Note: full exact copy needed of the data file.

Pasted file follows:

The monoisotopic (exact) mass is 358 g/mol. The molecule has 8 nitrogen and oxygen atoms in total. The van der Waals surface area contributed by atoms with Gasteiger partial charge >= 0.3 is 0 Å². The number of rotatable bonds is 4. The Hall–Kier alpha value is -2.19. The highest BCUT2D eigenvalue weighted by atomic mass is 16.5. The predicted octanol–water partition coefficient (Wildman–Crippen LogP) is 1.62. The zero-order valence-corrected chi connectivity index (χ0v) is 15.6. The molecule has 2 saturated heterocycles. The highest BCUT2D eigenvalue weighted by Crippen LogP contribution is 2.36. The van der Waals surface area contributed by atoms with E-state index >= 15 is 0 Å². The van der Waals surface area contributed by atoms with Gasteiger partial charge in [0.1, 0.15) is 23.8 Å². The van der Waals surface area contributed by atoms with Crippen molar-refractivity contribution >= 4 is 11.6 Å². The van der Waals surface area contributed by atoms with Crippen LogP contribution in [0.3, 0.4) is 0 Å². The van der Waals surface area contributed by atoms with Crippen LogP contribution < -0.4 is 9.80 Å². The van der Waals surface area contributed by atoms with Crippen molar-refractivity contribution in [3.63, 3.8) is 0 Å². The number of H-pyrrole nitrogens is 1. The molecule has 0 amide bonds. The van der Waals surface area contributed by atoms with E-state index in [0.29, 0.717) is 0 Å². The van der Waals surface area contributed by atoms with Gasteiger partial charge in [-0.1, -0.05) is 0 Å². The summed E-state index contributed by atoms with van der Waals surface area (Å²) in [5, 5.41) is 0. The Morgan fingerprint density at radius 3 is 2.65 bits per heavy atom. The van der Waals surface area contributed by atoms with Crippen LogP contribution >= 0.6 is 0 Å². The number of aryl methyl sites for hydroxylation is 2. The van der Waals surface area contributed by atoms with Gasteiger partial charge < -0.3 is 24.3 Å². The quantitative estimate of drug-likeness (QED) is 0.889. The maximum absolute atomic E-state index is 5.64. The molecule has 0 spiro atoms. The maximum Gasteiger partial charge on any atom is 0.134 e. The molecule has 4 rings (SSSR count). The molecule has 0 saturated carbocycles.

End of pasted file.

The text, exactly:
The monoisotopic (exact) mass is 358 g/mol. The molecule has 8 nitrogen and oxygen atoms in total. The van der Waals surface area contributed by atoms with Gasteiger partial charge >= 0.3 is 0 Å². The number of rotatable bonds is 4. The Hall–Kier alpha value is -2.19. The highest BCUT2D eigenvalue weighted by atomic mass is 16.5. The predicted octanol–water partition coefficient (Wildman–Crippen LogP) is 1.62. The zero-order valence-corrected chi connectivity index (χ0v) is 15.6. The molecule has 2 saturated heterocycles. The highest BCUT2D eigenvalue weighted by Crippen LogP contribution is 2.36. The van der Waals surface area contributed by atoms with E-state index >= 15 is 0 Å². The van der Waals surface area contributed by atoms with Gasteiger partial charge in [0.1, 0.15) is 23.8 Å². The van der Waals surface area contributed by atoms with Crippen molar-refractivity contribution >= 4 is 11.6 Å². The van der Waals surface area contributed by atoms with Crippen LogP contribution in [0.3, 0.4) is 0 Å². The van der Waals surface area contributed by atoms with Crippen LogP contribution < -0.4 is 9.80 Å². The van der Waals surface area contributed by atoms with Crippen molar-refractivity contribution in [3.63, 3.8) is 0 Å². The number of H-pyrrole nitrogens is 1. The molecule has 0 amide bonds. The van der Waals surface area contributed by atoms with E-state index in [0.29, 0.717) is 0 Å². The van der Waals surface area contributed by atoms with Gasteiger partial charge in [-0.1, -0.05) is 0 Å². The summed E-state index contributed by atoms with van der Waals surface area (Å²) in [5, 5.41) is 0. The Morgan fingerprint density at radius 3 is 2.65 bits per heavy atom. The van der Waals surface area contributed by atoms with Crippen LogP contribution >= 0.6 is 0 Å². The number of aryl methyl sites for hydroxylation is 2. The van der Waals surface area contributed by atoms with Gasteiger partial charge < -0.3 is 24.3 Å². The quantitative estimate of drug-likeness (QED) is 0.889. The maximum absolute atomic E-state index is 5.64. The molecule has 0 spiro atoms. The maximum Gasteiger partial charge on any atom is 0.134 e. The molecule has 4 rings (SSSR count). The molecule has 0 saturated carbocycles.